The Big Roar
The Joy Formidable
Release Date: Jan 24, 11
Being a rock band in London is pretty overdone by now. That’s a lie, but art-rock band The Joy Formidable hail out of Wales with a gutsy lead songstress by the name of Ritzy Bryan, joined by Rhydian Dafydd and Matt Thomas. Aside from he who has two first names, such names are far cooler than any London address, even if the band is currently located out of the great English city. Falling into that ever-gaping rabbit hole known as indie, the trio has been likened to both Arcade Fire and Yeah Yeah Yeahs since The Guardian hyped them up in 2008. The past four years of singles, EPs, and touring have finally geared them up for their first full-length debut, The Big Roar.
A rather big leap of an opener, “The Everchanging Spectrum Of A Lie” clocks in at 7:44. Before listening, I wonder what kind of route such a length piece will take – because of its size it will, more or less, set the tone for the whole album. So it really needs to go big considering it equals about two to three opening songs on a standard CD. It starts sounding like it’s in a garage. Or an indoor shooting range. The increasing popping blasts fade out to a riff-heavy rhythmic perfection. For the next six minutes, it’s a grand call for love. It’s enthusiastic, upset, pleading, content, passé. It’s a spectrum explaining why this will truly be a big roar of an album after all, and if there’s one song you’re willing to try off the album it had better be this one.
Switching next to “The Magnifying Glass,” the same quick and action-ready instrument set falls into play. It sounds just the way I would want something new to sound, something I would enjoy, even go out of my way to see live. I can practically feel the bodies of a crowd pushing around me. Now I’m sold on seeking out the band on tour.
As one of four previously-released tracks, “Austere” was available on the band’s earlier mini-album, A Balloon Called Moaning, from January 2009. So it’s gotten around. But it still sounds great. Ululating in the background is always a way to win people over, especially with more of a grave beat. Take Band of Horses’ feeling in the opening of “Funeral” and blend it with the general sound of Zola Jesus or The Big Pink. If this were the opener to The Big Roar, I would still be won over by the magnitude that seems to exude from each strike of a chord paired with a slap to the drumset.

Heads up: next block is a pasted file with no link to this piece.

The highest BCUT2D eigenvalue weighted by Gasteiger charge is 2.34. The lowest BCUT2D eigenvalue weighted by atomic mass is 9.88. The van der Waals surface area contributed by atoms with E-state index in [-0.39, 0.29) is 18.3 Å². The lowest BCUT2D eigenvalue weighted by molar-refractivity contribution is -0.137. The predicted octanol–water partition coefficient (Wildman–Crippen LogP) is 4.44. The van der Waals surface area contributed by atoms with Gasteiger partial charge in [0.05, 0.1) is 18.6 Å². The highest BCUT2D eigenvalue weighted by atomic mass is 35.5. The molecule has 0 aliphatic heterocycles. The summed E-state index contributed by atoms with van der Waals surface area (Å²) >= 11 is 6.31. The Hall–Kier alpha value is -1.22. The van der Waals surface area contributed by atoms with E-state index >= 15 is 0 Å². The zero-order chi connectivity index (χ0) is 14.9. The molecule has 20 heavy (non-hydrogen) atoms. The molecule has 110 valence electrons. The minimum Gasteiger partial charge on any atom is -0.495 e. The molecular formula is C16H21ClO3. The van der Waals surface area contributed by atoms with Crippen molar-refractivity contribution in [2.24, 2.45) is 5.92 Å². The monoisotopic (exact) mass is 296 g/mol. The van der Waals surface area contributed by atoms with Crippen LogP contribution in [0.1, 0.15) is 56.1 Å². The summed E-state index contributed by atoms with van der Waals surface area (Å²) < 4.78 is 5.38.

Another lengthy tune, “Whirring” had me convinced at first that it was going ot end abruptly after only a few minutes – one of those songs that just sounds like it’s done. Complete. But on an instrumental tangent in the middle of the track, it seems to somehow feel like it references all previous five songs already. This starts to worry me – an album should not be made up of indistinguishable parts. For a first time listener, it may creep along the border of constant sound, albeit entertaining, and just another gem in the track listing. You decide.
Such a closing title: “The Greatest Light Is The Greatest Shade.” The twelfth and final song sound like The Cloud Room, or The Servant, singing about an impending calm day while in bed with a fever. The matter is pure irony on The Big Roar but it only makes it work all the more – because now, after the afore-mentioned calm day, we’ll be waiting for another roar from Joy Formidable to rouse us once again. And I’m positive it will.